New & Improved!

Adopt CAR T-Cell Therapy
February 2019 : Oncology - Vol. 16 No. 2

As cancer treatments continue to evolve, developments in immunotherapy and cellular therapy treatments could potentially drive a shift away from chemotherapy as the primary treatment for select cancers. Certainly for patients with lymphoma, it is possible to imagine a not-too-distant future wherein traditional chemotherapy no longer has a treatment role in this disease and, instead, is replaced by immunotherapies with chemotherapy serving as a conditioning regimen prior to chimeric antigen receptor (CAR) T-cell treatment. As such, it is imperative that pharmacists be involved at the forefront of this emerging development.

The exact role of CAR T-cell treatment will become clear with longer-term, follow-up data from studies that elucidate the best timing of CAR T-cell therapy within treatment. Staying informed of the ongoing CAR T-cell trials can be challenging given the increasing amount of new data. Nonetheless, pharmacists should stay abreast of the new studies, review articles, consensus guidelines, and FDA approvals of CAR T-cell therapies (see the TABLE). Additional products are expected to gain approval soon, with still more currently in development.

MD Anderson Cancer Center in Houston, Texas, is a 681-bed facility dedicated exclusively to providing cancer care, research, education, and prevention. Having participated in many of the CAR T-cell trials, we have been utilizing this therapy for a number of years, with pharmacists playing an essential role in managing patients undergoing treatment. CAR T-cell therapies have obtained FDA approval, increasing their ease of use. Because additional therapies and indications are expected to receive FDA approval in the near future, centers providing CAR T-cell therapy must continue to adapt to the varying requirements of each product.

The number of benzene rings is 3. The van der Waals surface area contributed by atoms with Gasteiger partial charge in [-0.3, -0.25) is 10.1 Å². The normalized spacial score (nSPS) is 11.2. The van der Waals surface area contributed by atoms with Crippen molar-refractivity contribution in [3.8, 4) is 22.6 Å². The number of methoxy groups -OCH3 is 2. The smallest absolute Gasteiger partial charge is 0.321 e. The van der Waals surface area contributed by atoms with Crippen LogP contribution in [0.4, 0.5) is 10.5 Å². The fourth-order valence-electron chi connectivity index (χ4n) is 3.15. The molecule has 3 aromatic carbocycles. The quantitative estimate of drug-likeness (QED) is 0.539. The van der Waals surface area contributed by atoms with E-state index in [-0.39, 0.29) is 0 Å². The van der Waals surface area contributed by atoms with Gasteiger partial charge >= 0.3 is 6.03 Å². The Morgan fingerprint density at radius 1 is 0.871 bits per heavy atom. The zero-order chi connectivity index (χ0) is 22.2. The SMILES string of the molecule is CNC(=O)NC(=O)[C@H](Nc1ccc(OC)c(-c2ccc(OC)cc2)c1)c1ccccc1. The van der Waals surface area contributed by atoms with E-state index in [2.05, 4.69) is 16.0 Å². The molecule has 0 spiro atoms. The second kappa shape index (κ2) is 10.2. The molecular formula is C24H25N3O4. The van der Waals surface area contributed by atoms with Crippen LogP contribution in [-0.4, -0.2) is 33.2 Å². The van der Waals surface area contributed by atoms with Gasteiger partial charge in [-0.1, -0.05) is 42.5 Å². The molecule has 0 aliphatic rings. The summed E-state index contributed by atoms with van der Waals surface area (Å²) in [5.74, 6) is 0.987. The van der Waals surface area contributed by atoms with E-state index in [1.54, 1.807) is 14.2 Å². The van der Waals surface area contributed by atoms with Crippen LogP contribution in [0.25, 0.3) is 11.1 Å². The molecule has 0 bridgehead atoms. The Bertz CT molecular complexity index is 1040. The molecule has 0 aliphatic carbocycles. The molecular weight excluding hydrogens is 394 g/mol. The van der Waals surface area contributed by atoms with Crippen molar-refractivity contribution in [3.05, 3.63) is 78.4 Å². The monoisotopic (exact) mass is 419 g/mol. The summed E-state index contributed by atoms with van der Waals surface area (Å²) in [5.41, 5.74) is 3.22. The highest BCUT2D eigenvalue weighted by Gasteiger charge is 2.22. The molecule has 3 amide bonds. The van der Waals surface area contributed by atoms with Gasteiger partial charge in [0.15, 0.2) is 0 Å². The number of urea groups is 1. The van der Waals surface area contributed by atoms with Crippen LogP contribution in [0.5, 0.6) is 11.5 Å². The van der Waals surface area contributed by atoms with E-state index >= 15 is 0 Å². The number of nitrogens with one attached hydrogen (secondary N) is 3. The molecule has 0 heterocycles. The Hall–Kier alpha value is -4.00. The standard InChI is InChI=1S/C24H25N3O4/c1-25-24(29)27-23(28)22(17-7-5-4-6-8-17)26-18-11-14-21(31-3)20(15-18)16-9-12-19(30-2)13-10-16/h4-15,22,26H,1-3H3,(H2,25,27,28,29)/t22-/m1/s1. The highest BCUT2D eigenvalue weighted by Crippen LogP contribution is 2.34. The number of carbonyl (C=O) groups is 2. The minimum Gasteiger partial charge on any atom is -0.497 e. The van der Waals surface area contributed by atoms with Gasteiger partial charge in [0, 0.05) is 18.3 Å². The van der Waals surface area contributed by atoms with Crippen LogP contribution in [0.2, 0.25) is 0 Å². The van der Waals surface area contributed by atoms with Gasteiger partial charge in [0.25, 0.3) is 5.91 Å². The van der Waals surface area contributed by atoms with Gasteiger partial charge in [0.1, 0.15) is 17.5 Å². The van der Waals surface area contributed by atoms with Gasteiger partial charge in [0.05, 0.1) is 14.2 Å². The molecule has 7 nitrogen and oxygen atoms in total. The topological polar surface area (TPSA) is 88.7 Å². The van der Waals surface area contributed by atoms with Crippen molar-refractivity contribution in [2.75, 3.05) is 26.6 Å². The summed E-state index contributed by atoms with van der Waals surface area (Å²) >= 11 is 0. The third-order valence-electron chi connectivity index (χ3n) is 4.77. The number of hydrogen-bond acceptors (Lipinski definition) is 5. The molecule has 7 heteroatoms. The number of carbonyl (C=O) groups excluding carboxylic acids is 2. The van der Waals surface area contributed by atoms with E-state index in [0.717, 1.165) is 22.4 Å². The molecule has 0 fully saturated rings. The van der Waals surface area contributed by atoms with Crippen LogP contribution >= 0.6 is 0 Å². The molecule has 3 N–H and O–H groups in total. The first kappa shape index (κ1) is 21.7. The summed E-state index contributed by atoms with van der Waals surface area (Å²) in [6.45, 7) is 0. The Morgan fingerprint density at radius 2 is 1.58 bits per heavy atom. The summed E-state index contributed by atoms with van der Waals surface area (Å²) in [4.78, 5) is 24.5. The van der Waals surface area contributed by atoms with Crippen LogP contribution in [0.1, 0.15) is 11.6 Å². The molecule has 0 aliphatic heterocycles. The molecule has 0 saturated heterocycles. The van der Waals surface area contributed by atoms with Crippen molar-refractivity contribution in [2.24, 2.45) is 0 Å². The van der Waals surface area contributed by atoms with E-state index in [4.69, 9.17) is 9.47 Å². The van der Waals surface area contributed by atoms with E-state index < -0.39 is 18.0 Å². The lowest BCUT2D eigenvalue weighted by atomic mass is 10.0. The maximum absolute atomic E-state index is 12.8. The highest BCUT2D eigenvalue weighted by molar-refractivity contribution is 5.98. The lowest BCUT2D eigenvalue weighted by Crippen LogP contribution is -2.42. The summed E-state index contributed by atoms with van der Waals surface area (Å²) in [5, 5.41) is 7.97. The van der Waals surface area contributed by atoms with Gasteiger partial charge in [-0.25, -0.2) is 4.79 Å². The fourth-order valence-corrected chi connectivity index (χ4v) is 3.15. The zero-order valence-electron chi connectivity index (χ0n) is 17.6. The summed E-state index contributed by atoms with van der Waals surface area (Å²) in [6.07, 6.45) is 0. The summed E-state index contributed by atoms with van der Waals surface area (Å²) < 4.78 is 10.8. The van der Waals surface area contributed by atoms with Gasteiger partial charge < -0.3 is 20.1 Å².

EMR Modifications

Adapting the electronic medical record (EMR) to meet the needs of patients receiving CAR T-cell therapy is critical. This approach allows us to add system checks to aid in avoiding the use of contraindicated medications, such as corticosteroids or central nervous system active-medications that may interact or confound the assessment of toxicities in patients receiving CAR T-cell therapy. The supportive care medications and laboratory monitoring required for patients receiving CAR T-cells are also included in the order sets; this is particularly helpful in allowing us to ensure the labs are ordered correctly and on time. The order sets are also designed to support aggressive management of any toxicities with the as-needed supportive care medications, such as tocilizumab. With a thorough order set, we can ensure the appropriate medications are readily available should any complications arise.

Managing Acute Toxicity Risk

Accompanying these treatments is a significant risk of toxicity, which can be severe and even fatal. To manage toxicities, we developed a CAR T-Cell Therapy-Associated Toxicity (CARTOX) committee to oversee adverse event management and prevention.1 In order to address all possible complications, the committee operates from a multidisciplinary perspective. Members include hematologists, oncologists, pharmacists, and nurses, as well as representation from supportive care staff, including critical care, cardiology, and neurology, among other specialists.

Given the incidence and severity of the toxicities, the CARTOX Working Group was created in conjunction with investigators from multiple institutions and disciplines in order to create a treatment algorithm for monitoring, grading, and managing CAR T-cell related toxicities.1 This valuable algorithm reflects the expertise developed by investigators from a variety of institutions; thus, it delivers comprehensive guidance. Supportive care steps are outlined, including baseline imaging, cardiac monitoring, and seizure prophylaxis; recommendations are likewise included for monitoring, grading, and managing the acute toxicities associated with CAR T-cell therapy, such as cytokine release syndrome (CRS) and immune effector cell-associated neurotoxicity syndrome (ICANS). A consensus on grading CRS and ICANS was recently published by the American Society for Blood and Marrow Transplantation.2